Hitler's prophecy was a statement first made by Adolf Hitler in a speech
(pictured) at the Reichstag on 30 January 1939: "If international
finance Jewry inside and outside Europe should succeed in plunging the
nations once more into a world war, the result will be not the
Bolshevization of the earth and thereby the victory of Jewry, but the
annihilation of the Jewish race in Europe". Hitler continued to invoke
the prophecy throughout the war and referenced it in his last will and
testament, such that the prophecy became a leitmotif of the Final
Solution and is the best-known phrase from Hitler's speeches. The
historical significance of the prophecy is debated: intentionalists view
it as proof of Hitler's previously developed master plan to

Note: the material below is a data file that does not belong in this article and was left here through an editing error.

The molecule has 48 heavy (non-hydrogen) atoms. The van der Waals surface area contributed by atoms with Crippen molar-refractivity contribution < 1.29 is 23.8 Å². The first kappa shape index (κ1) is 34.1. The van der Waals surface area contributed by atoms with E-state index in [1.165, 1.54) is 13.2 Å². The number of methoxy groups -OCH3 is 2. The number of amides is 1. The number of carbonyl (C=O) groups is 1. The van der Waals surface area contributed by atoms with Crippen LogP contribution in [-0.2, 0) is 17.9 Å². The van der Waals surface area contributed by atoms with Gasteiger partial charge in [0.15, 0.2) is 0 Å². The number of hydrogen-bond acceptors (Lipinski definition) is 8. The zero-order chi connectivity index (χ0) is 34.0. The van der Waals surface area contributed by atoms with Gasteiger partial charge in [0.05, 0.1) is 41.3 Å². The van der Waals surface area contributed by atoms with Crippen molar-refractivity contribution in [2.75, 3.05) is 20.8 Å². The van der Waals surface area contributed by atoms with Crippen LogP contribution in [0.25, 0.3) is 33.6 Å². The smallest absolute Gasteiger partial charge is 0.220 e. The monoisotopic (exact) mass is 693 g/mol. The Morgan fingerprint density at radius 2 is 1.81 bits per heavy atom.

systematically murder the European Jews, while functionalists argue that
"annihilation" was not meant or understood to mean mass murder, at least
initially. It is also cited as evidence that Germans were aware that
Jews were being exterminated.
Read more: <https://en.wikipedia.org/wiki/Hitler%27s_prophecy>
Today's selected anniversaries:
Two years after his death, Oliver Cromwell's remains were
exhumed for a posthumous execution and his head was placed on a spike
above Westminster Hall in London, where it remained until 1685.
The Troubles: On Bloody Sunday, members of the British
Parachute Regiment shot 26 civil-rights protesters in Derry, Northern
Ireland, killing at least thirteen people.
The Korea Aerospace Research Institute launched Naro-1, South
Korea's first carrier rocket and their first launch vehicle to achieve
Wiktionary's word of the day:
(transitive, rare or obsolete) To dissuade.
Wikiquote quote of the day:
I think when you begin to think of yourself as having achieved
something, then there's nothing left for you to work towards. I want to
believe that there is a mountain so high that I will spend my entire
life striving to reach the top of it.